LOS ANGELES—After months of being courted by technology giants and TV signal providers, online video service Hulu is no longer for sale, its media company owners said Thursday.
But the owners said in a joint statement Thursday that Hulu "holds a unique and compelling strategic value to each of its owners" and that they would refocus on "mapping out its path to even greater success."
Bidding on the service reached as high as around $2 billion, according to a person familiar with the matter.
The owners decided collectively that it would be better to build out Hulu than sell it for a short-term gain, the person said.
The site had been bulking up on content to top up its roster of reruns from Disney's ABC, News Corp.'s Fox and Comcast's NBC. It recently said it would add Spanish-language programming from Univision, adding to a whole host of content from rival media companies including Viacom Inc.'s MTV and film studio Miramax.
It had even teamed up with documentary maker Morgan Spurlock on an original show series.
The service has been gaining traction while online streaming rival Netflix Inc. has stumbled badly.
Hulu said last month it had more than a million subscribers who pay $8 a month for a deep catalog of TV shows, less than a year after launching the premium tier last November. CEO Jason Kilar has said Hulu is on track to make around $500 million in revenue this year, up from $263 million in 2010, and that the company is profitable.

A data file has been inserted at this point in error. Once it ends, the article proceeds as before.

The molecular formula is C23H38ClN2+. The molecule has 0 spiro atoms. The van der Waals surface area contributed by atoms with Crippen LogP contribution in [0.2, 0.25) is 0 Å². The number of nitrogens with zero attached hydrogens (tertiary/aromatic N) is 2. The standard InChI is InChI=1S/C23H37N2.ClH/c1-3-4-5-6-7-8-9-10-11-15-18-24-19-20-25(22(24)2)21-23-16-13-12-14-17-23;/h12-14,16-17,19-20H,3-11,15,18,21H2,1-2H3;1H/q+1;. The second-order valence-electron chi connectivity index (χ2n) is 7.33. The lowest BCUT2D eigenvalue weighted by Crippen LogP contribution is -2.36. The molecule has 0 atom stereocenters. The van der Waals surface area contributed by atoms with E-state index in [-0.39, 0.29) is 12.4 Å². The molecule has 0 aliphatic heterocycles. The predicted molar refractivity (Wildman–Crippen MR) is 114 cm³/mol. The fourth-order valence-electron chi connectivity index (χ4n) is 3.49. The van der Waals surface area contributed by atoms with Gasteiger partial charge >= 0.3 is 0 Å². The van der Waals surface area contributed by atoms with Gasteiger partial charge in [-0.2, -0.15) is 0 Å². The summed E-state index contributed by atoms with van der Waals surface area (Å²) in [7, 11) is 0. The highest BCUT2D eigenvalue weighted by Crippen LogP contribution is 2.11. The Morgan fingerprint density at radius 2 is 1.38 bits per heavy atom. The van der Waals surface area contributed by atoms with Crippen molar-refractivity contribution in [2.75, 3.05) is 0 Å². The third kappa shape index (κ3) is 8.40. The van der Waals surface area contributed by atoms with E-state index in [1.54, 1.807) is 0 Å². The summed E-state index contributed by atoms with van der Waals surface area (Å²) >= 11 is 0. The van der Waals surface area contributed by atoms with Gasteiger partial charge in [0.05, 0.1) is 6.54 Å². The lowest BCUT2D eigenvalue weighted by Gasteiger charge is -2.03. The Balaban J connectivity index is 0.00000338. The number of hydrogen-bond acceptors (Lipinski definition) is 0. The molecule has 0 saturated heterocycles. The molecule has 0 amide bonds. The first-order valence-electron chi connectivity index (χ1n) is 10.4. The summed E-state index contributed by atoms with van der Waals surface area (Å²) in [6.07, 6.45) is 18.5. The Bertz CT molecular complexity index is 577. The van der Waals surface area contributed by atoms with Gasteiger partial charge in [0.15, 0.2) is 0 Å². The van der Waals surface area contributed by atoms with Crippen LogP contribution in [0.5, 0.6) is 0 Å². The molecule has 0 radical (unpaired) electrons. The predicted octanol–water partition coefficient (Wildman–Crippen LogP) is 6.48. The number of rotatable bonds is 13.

In comparison, Netflix had 24.6 million paying subscribers at the end of June, but it warned last month that it expected a net 600,000 to leave by the end of September after a series of unpopular decisions. They included hiking prices as much as 60 percent on millions of customers and splitting its streaming and DVD-by-mail services into two separately-billed operations, a move it has since reversed.
Hulu's value may have fallen after consumers were seen railing against Netflix's price increase and Netflix balked at paying an estimated $300 million a year for Disney and Sony movies through pay TV channel Starz, said Needham & Co. analyst Laura Martin.
With the market to pay to stream movies and TV shows cooling, media companies may have decided they could no longer cash out their stakes in Hulu and continue to sell content for top dollar to buyers like Netflix and Amazon.com Inc.
It may have seemed more profitable for Hulu to try to add subscribers and sell more advertising over the long haul.
"Suddenly, when those other entities can offer less cash ... then owning Hulu looks more attractive," she said.
Starz' shows are still in search of an online home and could migrate to Hulu after its deal with Netflix expires in March, she said.
Hulu's advertising model also has promise.
Despite lagging far behind online video sites like YouTube in terms of monthly visitors, Hulu viewers watch more ads than patrons of other sites. Hulu accounted for nearly a billion of the 5.7 billion ads viewed in the United States in August, the most of any entity, according to tracking firm comScore Inc.